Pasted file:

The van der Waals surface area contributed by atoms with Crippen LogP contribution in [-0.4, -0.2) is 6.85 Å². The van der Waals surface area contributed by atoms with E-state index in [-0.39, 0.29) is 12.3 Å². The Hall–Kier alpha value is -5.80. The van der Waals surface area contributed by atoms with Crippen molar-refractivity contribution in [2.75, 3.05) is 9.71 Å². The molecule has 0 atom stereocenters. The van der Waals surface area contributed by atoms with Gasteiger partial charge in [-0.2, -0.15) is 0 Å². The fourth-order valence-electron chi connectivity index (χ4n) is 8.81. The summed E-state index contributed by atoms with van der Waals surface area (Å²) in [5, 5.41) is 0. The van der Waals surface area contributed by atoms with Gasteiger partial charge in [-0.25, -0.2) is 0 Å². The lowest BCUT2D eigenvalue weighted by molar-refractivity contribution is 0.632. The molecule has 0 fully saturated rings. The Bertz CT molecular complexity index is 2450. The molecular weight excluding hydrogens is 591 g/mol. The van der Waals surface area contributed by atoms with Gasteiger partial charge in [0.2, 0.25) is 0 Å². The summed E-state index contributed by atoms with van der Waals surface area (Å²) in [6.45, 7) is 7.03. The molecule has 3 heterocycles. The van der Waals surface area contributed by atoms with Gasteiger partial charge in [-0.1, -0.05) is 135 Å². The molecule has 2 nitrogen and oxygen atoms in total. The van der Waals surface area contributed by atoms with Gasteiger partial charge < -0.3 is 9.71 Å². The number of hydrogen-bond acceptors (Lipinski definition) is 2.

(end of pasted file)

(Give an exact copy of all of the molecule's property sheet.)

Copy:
The van der Waals surface area contributed by atoms with Crippen LogP contribution in [-0.4, -0.2) is 6.85 Å². The van der Waals surface area contributed by atoms with E-state index in [-0.39, 0.29) is 12.3 Å². The Hall–Kier alpha value is -5.80. The van der Waals surface area contributed by atoms with Crippen molar-refractivity contribution in [2.75, 3.05) is 9.71 Å². The molecule has 0 atom stereocenters. The van der Waals surface area contributed by atoms with Gasteiger partial charge in [-0.2, -0.15) is 0 Å². The fourth-order valence-electron chi connectivity index (χ4n) is 8.81. The summed E-state index contributed by atoms with van der Waals surface area (Å²) in [5, 5.41) is 0. The van der Waals surface area contributed by atoms with Gasteiger partial charge in [-0.25, -0.2) is 0 Å². The lowest BCUT2D eigenvalue weighted by molar-refractivity contribution is 0.632. The molecule has 0 fully saturated rings. The Bertz CT molecular complexity index is 2450. The molecular weight excluding hydrogens is 591 g/mol. The van der Waals surface area contributed by atoms with Gasteiger partial charge in [0.2, 0.25) is 0 Å². The summed E-state index contributed by atoms with van der Waals surface area (Å²) in [6.45, 7) is 7.03. The molecule has 3 heterocycles. The van der Waals surface area contributed by atoms with Gasteiger partial charge in [-0.1, -0.05) is 135 Å². The molecule has 2 nitrogen and oxygen atoms in total. The van der Waals surface area contributed by atoms with Gasteiger partial charge < -0.3 is 9.71 Å². The number of hydrogen-bond acceptors (Lipinski definition) is 2.